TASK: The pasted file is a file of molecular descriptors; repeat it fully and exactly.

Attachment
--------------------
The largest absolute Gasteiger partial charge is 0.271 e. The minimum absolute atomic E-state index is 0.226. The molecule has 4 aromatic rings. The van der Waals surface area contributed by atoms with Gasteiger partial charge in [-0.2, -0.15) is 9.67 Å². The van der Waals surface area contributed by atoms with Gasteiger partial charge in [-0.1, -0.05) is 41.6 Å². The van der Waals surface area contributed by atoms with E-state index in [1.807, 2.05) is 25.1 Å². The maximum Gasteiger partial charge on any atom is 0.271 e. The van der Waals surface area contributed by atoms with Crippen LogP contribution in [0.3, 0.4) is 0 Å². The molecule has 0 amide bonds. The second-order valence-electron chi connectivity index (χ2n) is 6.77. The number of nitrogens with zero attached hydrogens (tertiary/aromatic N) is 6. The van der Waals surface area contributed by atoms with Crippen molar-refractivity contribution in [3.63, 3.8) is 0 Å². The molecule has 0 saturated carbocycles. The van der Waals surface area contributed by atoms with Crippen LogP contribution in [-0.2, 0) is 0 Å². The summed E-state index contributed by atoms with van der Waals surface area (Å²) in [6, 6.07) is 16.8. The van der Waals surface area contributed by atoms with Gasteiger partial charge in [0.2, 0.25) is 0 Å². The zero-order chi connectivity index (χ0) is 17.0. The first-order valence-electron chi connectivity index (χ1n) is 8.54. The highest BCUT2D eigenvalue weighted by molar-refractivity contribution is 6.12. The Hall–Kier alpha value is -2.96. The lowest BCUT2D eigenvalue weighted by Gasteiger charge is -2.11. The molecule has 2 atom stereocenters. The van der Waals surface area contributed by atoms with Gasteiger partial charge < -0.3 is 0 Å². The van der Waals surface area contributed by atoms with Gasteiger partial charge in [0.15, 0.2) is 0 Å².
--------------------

The largest absolute Gasteiger partial charge is 0.271 e. The minimum absolute atomic E-state index is 0.226. The molecule has 4 aromatic rings. The van der Waals surface area contributed by atoms with Gasteiger partial charge in [-0.2, -0.15) is 9.67 Å². The van der Waals surface area contributed by atoms with Gasteiger partial charge in [-0.1, -0.05) is 41.6 Å². The van der Waals surface area contributed by atoms with E-state index in [1.807, 2.05) is 25.1 Å². The maximum Gasteiger partial charge on any atom is 0.271 e. The van der Waals surface area contributed by atoms with Crippen LogP contribution in [0.3, 0.4) is 0 Å². The molecule has 0 amide bonds. The second-order valence-electron chi connectivity index (χ2n) is 6.77. The number of nitrogens with zero attached hydrogens (tertiary/aromatic N) is 6. The van der Waals surface area contributed by atoms with Crippen molar-refractivity contribution in [3.63, 3.8) is 0 Å². The molecule has 0 saturated carbocycles. The van der Waals surface area contributed by atoms with Crippen LogP contribution in [-0.2, 0) is 0 Å². The summed E-state index contributed by atoms with van der Waals surface area (Å²) in [6, 6.07) is 16.8. The van der Waals surface area contributed by atoms with Gasteiger partial charge in [0.2, 0.25) is 0 Å². The zero-order chi connectivity index (χ0) is 17.0. The first-order valence-electron chi connectivity index (χ1n) is 8.54. The highest BCUT2D eigenvalue weighted by molar-refractivity contribution is 6.12. The Hall–Kier alpha value is -2.96. The lowest BCUT2D eigenvalue weighted by Gasteiger charge is -2.11. The molecule has 2 atom stereocenters. The van der Waals surface area contributed by atoms with Gasteiger partial charge < -0.3 is 0 Å². The van der Waals surface area contributed by atoms with Gasteiger partial charge in [0.15, 0.2) is 0 Å².